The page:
Making art—giving form to the images that arise in our mind's eye, our dreams, and our everyday lives—is a form of spiritual practice through which knowledge of ourselves can ripen into wisdom. This book offers encouragement for everyone to explore art making in this spirit of self-discovery—plus practical instructions on material, methods, and activities such as ways to:
• Discover a personal myth or story
• Recognize patterns and themes in one's life
• Identify and release painful memories
• Combine journaling and image making
• Practice the ancient skill of active imagination
• Connect with others through sharing one's art works
Interwoven with this guidance is the intimate story of the author's own journey as a student, art therapist, teacher, wife, mother, and artist—and, most of all, as a woman who discovered a profound and healing connection with her soul through making art.
|Product dimensions:||6.00(w) x 9.00(h) x 0.70(d)|
About the Author
Pat B. Allen Ph.D., ATR, is an artist and a registered art therapist who teaches at the School of the Art Institute of Chicago. She produces workshops, events, and collaborative projects around the country and directs an online image community at www.patballen.com, where readers can post their images and writings, communicate with the author and one another, and subscribe to an electronic newsletter.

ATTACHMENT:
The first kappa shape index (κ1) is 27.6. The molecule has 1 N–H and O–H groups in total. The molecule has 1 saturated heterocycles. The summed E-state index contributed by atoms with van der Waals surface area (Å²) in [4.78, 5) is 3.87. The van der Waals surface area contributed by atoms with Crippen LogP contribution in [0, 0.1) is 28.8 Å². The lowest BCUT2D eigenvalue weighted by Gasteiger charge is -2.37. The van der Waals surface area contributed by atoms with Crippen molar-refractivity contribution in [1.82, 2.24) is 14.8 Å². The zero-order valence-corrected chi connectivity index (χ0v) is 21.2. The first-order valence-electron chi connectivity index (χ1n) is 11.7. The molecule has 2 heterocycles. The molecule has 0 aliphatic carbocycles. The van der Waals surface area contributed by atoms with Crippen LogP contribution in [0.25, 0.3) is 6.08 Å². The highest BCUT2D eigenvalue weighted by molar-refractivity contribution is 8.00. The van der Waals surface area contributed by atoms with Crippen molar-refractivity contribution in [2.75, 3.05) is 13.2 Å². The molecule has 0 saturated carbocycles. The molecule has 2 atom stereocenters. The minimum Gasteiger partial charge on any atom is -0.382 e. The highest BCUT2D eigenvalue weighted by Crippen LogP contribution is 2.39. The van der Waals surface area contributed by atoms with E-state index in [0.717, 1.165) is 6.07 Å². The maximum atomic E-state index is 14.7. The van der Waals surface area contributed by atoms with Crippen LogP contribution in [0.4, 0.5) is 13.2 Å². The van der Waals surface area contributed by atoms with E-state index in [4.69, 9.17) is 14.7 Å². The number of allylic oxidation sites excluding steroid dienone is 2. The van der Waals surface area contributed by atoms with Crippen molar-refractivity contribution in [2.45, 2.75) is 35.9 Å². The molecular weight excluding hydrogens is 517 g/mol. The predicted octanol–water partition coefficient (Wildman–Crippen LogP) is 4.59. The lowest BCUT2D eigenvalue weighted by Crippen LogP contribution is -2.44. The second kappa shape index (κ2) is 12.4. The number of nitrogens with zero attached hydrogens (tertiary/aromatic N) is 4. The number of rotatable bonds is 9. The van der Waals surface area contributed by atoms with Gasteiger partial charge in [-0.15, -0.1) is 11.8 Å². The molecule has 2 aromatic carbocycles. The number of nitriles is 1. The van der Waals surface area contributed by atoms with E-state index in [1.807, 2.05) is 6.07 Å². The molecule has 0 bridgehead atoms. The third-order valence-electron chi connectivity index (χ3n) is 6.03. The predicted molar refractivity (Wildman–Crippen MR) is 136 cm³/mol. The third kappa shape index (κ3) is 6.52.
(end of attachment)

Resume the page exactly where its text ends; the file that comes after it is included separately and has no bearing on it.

What People are Saying About This
Finally a self-help book that is true to the passionate and turbulent movements of the soul and the process of creation. I loved Pat Allen's honesty and her ability to teach, as Anais Nin did, that wisdom comes with the embrace of the minotaurs inhabiting our psychic labyrinths...
Shaun McNiff, author of Art as Medicine
Most Helpful Customer Reviews
I would recommend it for an art therapy class or if you're definitely interested in techniques related to art therapy, but maybe not so much if you just want something to casually pick up and read. There are a lot of personal references the author makes so it's not so much of a textbook, but she also goes into detail about different ideas for art-making, which I didn't particularly like. She also goes into a lot of detail about her own work career which put me off. However, it did lead me to realize how much I need to get my priorities together and figure out exactly what I'm striving to do career-wise!